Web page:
Co-authors: Gina Magro, Elizabeth VanDomelen, Roiya Meyer, Kao Lee Thao, Robert Jadin, and Sarah Orlofske, UW-Stevens Point
Title: Wetland connections: The correlation of parasites between ducks and snails collected from Mead Wildlife Area
Abstract: Wetlands provide feeding habitats for birds. One focus of management efforts is to maintain food resources necessary to support diverse and abundant bird populations. Parasites are one promising way to track species feeding interactions. Trematode parasites are linked to their vertebrate hosts through consumption, providing evidence of host diets. Likewise, trematodes need an intermediate host, usually a snail, to develop into their larval stages. Parasite infection in snails provides evidence of the presence of the final hosts. Our research objective is to compare parasite communities between snails and waterfowl collected from three sites in the George W. Mead State Wildlife Area. We collected 76 snails and 11 waterfowl samples and screened them for parasites. Any parasites found were collected, counted, and identified to the lowest taxonomic level possible. We observed 2-5 parasite morphotypes and a total prevalence of 36-40% infection in the snails. In comparison, eleven waterfowl hosts had 1-5 parasite morphotypes and all were infected with at least one species of flatworm. Our study revealed overlap in the parasite communities of snails and waterfowl. Echinostomes and Ribeiroia were found in both snails and waterfowl at two sites. Armatae was the most abundant parasite morphotype in the snails and could be one of several species that infect passerines like red-winged blackbirds or swallows. The differences in parasite communities could be due to the presence of other final hosts or to birds becoming infected from other locations while migrating. Identification of parasites to species will allow us to detect host-specific species that could be used as biological indicators for waterfowl or other wetland bird presence and diets.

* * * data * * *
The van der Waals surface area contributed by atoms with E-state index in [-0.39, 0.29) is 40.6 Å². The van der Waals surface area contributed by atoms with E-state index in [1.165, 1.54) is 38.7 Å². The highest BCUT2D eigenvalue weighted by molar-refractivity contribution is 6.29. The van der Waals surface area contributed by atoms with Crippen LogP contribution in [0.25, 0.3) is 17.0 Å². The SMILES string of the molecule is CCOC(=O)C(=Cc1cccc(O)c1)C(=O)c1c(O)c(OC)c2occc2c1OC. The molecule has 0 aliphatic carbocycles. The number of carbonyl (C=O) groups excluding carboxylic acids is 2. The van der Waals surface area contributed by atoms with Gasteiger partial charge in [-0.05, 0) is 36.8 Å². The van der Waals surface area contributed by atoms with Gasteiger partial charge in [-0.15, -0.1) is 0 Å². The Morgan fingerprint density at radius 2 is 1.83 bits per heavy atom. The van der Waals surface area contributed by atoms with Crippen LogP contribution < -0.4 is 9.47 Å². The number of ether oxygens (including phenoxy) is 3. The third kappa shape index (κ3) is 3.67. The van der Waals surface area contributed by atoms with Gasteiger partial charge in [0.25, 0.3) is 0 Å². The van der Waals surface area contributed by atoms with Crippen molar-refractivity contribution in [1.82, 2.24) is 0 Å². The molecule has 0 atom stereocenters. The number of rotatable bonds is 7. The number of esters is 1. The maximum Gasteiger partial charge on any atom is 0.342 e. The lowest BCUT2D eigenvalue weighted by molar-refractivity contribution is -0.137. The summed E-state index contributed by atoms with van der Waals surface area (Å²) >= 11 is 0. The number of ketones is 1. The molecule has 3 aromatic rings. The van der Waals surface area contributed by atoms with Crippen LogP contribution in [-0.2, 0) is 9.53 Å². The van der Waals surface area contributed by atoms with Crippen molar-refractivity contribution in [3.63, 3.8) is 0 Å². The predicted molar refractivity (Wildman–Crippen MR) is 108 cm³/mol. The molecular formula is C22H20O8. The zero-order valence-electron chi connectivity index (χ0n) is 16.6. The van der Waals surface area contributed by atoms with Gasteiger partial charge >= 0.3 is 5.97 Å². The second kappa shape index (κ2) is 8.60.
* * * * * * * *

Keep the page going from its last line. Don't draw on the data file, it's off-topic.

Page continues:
View Poster: https://www.wisconsinwetlands.org/wp-content/uploads/2022/02/Nicole-Wagner-Poster.Wagner.Nicole.pdf
Bio: Nicole Wagner-Lueck is a senior at UW-Stevens Point studying biology and conservation biology. Nicole was recruited to the waterfowl parasitology lab by her advisor Dr. Sarah Orlofske during her junior year. Nicole enjoys the outdoors in many ways, and this lab has opened her eyes in different ways to think about ecosystems and how parasites are important organisms in them.